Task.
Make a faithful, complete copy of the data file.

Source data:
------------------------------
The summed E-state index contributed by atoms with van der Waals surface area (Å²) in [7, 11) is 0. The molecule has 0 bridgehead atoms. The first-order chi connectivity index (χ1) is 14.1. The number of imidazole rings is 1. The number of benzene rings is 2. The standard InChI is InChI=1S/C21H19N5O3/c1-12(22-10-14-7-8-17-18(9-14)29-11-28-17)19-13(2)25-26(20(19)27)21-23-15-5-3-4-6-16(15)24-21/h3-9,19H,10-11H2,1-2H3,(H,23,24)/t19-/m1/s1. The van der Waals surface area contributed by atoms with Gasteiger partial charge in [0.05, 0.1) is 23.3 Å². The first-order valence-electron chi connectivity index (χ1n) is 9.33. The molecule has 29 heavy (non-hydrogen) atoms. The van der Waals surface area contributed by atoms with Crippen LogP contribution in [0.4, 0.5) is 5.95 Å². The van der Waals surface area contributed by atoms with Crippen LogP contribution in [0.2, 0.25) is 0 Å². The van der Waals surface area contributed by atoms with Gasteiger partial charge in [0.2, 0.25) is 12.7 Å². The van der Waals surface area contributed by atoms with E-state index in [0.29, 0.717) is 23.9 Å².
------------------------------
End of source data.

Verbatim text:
The summed E-state index contributed by atoms with van der Waals surface area (Å²) in [7, 11) is 0. The molecule has 0 bridgehead atoms. The first-order chi connectivity index (χ1) is 14.1. The number of imidazole rings is 1. The number of benzene rings is 2. The standard InChI is InChI=1S/C21H19N5O3/c1-12(22-10-14-7-8-17-18(9-14)29-11-28-17)19-13(2)25-26(20(19)27)21-23-15-5-3-4-6-16(15)24-21/h3-9,19H,10-11H2,1-2H3,(H,23,24)/t19-/m1/s1. The van der Waals surface area contributed by atoms with Gasteiger partial charge in [0.05, 0.1) is 23.3 Å². The first-order valence-electron chi connectivity index (χ1n) is 9.33. The molecule has 29 heavy (non-hydrogen) atoms. The van der Waals surface area contributed by atoms with Crippen LogP contribution in [0.4, 0.5) is 5.95 Å². The van der Waals surface area contributed by atoms with Crippen LogP contribution in [0.2, 0.25) is 0 Å². The van der Waals surface area contributed by atoms with Gasteiger partial charge in [0.2, 0.25) is 12.7 Å². The van der Waals surface area contributed by atoms with E-state index in [0.29, 0.717) is 23.9 Å².